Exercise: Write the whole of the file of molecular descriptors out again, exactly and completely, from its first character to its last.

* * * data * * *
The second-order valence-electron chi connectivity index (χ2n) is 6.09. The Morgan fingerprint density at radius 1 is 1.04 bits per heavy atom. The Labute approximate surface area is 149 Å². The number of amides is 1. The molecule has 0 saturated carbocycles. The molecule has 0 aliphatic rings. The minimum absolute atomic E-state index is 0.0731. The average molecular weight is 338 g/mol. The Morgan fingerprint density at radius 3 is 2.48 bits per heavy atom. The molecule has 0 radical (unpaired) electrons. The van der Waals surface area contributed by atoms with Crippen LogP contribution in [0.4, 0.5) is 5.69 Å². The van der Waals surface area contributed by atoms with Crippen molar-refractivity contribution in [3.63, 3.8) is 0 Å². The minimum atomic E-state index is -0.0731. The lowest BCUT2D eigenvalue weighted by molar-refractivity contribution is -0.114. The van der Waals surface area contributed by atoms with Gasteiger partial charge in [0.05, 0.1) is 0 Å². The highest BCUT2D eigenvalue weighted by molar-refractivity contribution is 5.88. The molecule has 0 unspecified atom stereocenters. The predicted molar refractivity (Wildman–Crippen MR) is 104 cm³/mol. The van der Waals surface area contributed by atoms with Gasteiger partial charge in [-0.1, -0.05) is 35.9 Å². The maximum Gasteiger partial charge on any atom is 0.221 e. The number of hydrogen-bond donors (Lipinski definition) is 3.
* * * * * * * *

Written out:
The second-order valence-electron chi connectivity index (χ2n) is 6.09. The Morgan fingerprint density at radius 1 is 1.04 bits per heavy atom. The Labute approximate surface area is 149 Å². The number of amides is 1. The molecule has 0 saturated carbocycles. The molecule has 0 aliphatic rings. The minimum absolute atomic E-state index is 0.0731. The average molecular weight is 338 g/mol. The Morgan fingerprint density at radius 3 is 2.48 bits per heavy atom. The molecule has 0 radical (unpaired) electrons. The van der Waals surface area contributed by atoms with Crippen LogP contribution in [0.4, 0.5) is 5.69 Å². The van der Waals surface area contributed by atoms with Crippen molar-refractivity contribution in [3.63, 3.8) is 0 Å². The minimum atomic E-state index is -0.0731. The lowest BCUT2D eigenvalue weighted by molar-refractivity contribution is -0.114. The van der Waals surface area contributed by atoms with Gasteiger partial charge in [0.05, 0.1) is 0 Å². The highest BCUT2D eigenvalue weighted by molar-refractivity contribution is 5.88. The molecule has 0 unspecified atom stereocenters. The predicted molar refractivity (Wildman–Crippen MR) is 104 cm³/mol. The van der Waals surface area contributed by atoms with Gasteiger partial charge in [-0.1, -0.05) is 35.9 Å². The maximum Gasteiger partial charge on any atom is 0.221 e. The number of hydrogen-bond donors (Lipinski definition) is 3.